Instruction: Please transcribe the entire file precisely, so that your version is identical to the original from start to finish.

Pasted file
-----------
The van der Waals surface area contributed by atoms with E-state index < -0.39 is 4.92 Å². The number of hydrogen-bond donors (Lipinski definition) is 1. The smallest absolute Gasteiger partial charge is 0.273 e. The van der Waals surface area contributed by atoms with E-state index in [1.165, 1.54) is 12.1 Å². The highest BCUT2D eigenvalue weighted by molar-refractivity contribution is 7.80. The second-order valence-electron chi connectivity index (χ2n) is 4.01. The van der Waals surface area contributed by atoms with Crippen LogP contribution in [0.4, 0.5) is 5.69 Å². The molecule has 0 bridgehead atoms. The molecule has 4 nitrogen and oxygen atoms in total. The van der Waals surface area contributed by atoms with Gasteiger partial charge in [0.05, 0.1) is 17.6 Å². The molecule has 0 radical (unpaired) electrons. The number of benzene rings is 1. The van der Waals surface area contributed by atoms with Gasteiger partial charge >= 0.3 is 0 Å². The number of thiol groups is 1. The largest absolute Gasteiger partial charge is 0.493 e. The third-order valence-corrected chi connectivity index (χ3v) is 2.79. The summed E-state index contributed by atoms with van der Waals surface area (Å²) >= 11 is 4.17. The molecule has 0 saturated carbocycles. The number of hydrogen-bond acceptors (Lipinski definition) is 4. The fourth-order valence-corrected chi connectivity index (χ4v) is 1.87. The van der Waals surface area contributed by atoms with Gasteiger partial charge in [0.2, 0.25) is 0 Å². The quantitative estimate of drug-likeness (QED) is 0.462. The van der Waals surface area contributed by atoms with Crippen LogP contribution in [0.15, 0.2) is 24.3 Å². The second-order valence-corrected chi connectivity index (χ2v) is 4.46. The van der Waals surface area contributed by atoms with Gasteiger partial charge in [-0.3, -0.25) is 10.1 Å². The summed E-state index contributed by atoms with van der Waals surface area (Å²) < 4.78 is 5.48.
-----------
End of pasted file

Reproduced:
The van der Waals surface area contributed by atoms with E-state index < -0.39 is 4.92 Å². The number of hydrogen-bond donors (Lipinski definition) is 1. The smallest absolute Gasteiger partial charge is 0.273 e. The van der Waals surface area contributed by atoms with E-state index in [1.165, 1.54) is 12.1 Å². The highest BCUT2D eigenvalue weighted by molar-refractivity contribution is 7.80. The second-order valence-electron chi connectivity index (χ2n) is 4.01. The van der Waals surface area contributed by atoms with Crippen LogP contribution in [0.4, 0.5) is 5.69 Å². The molecule has 0 bridgehead atoms. The molecule has 4 nitrogen and oxygen atoms in total. The van der Waals surface area contributed by atoms with Gasteiger partial charge in [0.05, 0.1) is 17.6 Å². The molecule has 0 radical (unpaired) electrons. The number of benzene rings is 1. The van der Waals surface area contributed by atoms with Gasteiger partial charge >= 0.3 is 0 Å². The number of thiol groups is 1. The largest absolute Gasteiger partial charge is 0.493 e. The third-order valence-corrected chi connectivity index (χ3v) is 2.79. The summed E-state index contributed by atoms with van der Waals surface area (Å²) >= 11 is 4.17. The molecule has 0 saturated carbocycles. The number of hydrogen-bond acceptors (Lipinski definition) is 4. The fourth-order valence-corrected chi connectivity index (χ4v) is 1.87. The van der Waals surface area contributed by atoms with Gasteiger partial charge in [0.2, 0.25) is 0 Å². The quantitative estimate of drug-likeness (QED) is 0.462. The van der Waals surface area contributed by atoms with Crippen LogP contribution in [0.15, 0.2) is 24.3 Å². The second-order valence-corrected chi connectivity index (χ2v) is 4.46. The van der Waals surface area contributed by atoms with Gasteiger partial charge in [-0.3, -0.25) is 10.1 Å². The summed E-state index contributed by atoms with van der Waals surface area (Å²) < 4.78 is 5.48.